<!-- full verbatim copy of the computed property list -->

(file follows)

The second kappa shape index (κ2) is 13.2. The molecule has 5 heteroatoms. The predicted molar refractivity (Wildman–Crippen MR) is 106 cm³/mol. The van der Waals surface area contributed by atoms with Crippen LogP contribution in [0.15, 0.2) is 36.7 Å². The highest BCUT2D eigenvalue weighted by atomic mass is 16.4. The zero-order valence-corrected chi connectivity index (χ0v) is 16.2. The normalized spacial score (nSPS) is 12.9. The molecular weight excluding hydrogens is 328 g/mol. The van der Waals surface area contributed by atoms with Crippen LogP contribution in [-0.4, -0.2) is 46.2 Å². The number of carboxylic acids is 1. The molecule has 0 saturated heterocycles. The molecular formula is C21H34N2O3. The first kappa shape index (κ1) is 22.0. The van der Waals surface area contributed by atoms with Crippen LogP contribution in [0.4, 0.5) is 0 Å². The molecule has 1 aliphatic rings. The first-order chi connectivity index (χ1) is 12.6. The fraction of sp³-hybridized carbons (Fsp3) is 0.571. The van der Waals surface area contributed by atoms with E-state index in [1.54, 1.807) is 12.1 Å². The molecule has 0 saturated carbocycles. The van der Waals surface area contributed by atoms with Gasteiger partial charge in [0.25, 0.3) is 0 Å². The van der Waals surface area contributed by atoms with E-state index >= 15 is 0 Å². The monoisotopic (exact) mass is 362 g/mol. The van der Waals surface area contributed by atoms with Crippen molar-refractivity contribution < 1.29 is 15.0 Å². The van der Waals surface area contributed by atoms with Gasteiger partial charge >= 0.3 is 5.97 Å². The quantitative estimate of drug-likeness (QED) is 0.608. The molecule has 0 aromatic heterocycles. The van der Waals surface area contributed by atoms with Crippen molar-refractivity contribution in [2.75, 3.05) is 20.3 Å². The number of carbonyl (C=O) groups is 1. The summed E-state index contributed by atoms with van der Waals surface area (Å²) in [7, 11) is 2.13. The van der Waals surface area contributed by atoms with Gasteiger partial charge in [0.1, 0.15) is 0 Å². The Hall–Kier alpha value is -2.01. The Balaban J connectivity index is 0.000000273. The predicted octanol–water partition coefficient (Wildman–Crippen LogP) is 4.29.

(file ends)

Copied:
The second kappa shape index (κ2) is 13.2. The molecule has 5 heteroatoms. The predicted molar refractivity (Wildman–Crippen MR) is 106 cm³/mol. The van der Waals surface area contributed by atoms with Crippen LogP contribution in [0.15, 0.2) is 36.7 Å². The highest BCUT2D eigenvalue weighted by atomic mass is 16.4. The zero-order valence-corrected chi connectivity index (χ0v) is 16.2. The normalized spacial score (nSPS) is 12.9. The molecular weight excluding hydrogens is 328 g/mol. The van der Waals surface area contributed by atoms with Crippen LogP contribution in [-0.4, -0.2) is 46.2 Å². The number of carboxylic acids is 1. The molecule has 0 saturated heterocycles. The molecular formula is C21H34N2O3. The first kappa shape index (κ1) is 22.0. The van der Waals surface area contributed by atoms with Crippen LogP contribution in [0.4, 0.5) is 0 Å². The molecule has 1 aliphatic rings. The first-order chi connectivity index (χ1) is 12.6. The fraction of sp³-hybridized carbons (Fsp3) is 0.571. The van der Waals surface area contributed by atoms with E-state index in [1.54, 1.807) is 12.1 Å². The molecule has 0 saturated carbocycles. The van der Waals surface area contributed by atoms with Gasteiger partial charge in [0.25, 0.3) is 0 Å². The van der Waals surface area contributed by atoms with E-state index >= 15 is 0 Å². The monoisotopic (exact) mass is 362 g/mol. The van der Waals surface area contributed by atoms with Crippen molar-refractivity contribution < 1.29 is 15.0 Å². The van der Waals surface area contributed by atoms with Gasteiger partial charge >= 0.3 is 5.97 Å². The quantitative estimate of drug-likeness (QED) is 0.608. The molecule has 0 aromatic heterocycles. The van der Waals surface area contributed by atoms with Crippen molar-refractivity contribution in [2.75, 3.05) is 20.3 Å². The number of carbonyl (C=O) groups is 1. The summed E-state index contributed by atoms with van der Waals surface area (Å²) in [7, 11) is 2.13. The van der Waals surface area contributed by atoms with Gasteiger partial charge in [0.1, 0.15) is 0 Å². The Hall–Kier alpha value is -2.01. The Balaban J connectivity index is 0.000000273. The predicted octanol–water partition coefficient (Wildman–Crippen LogP) is 4.29.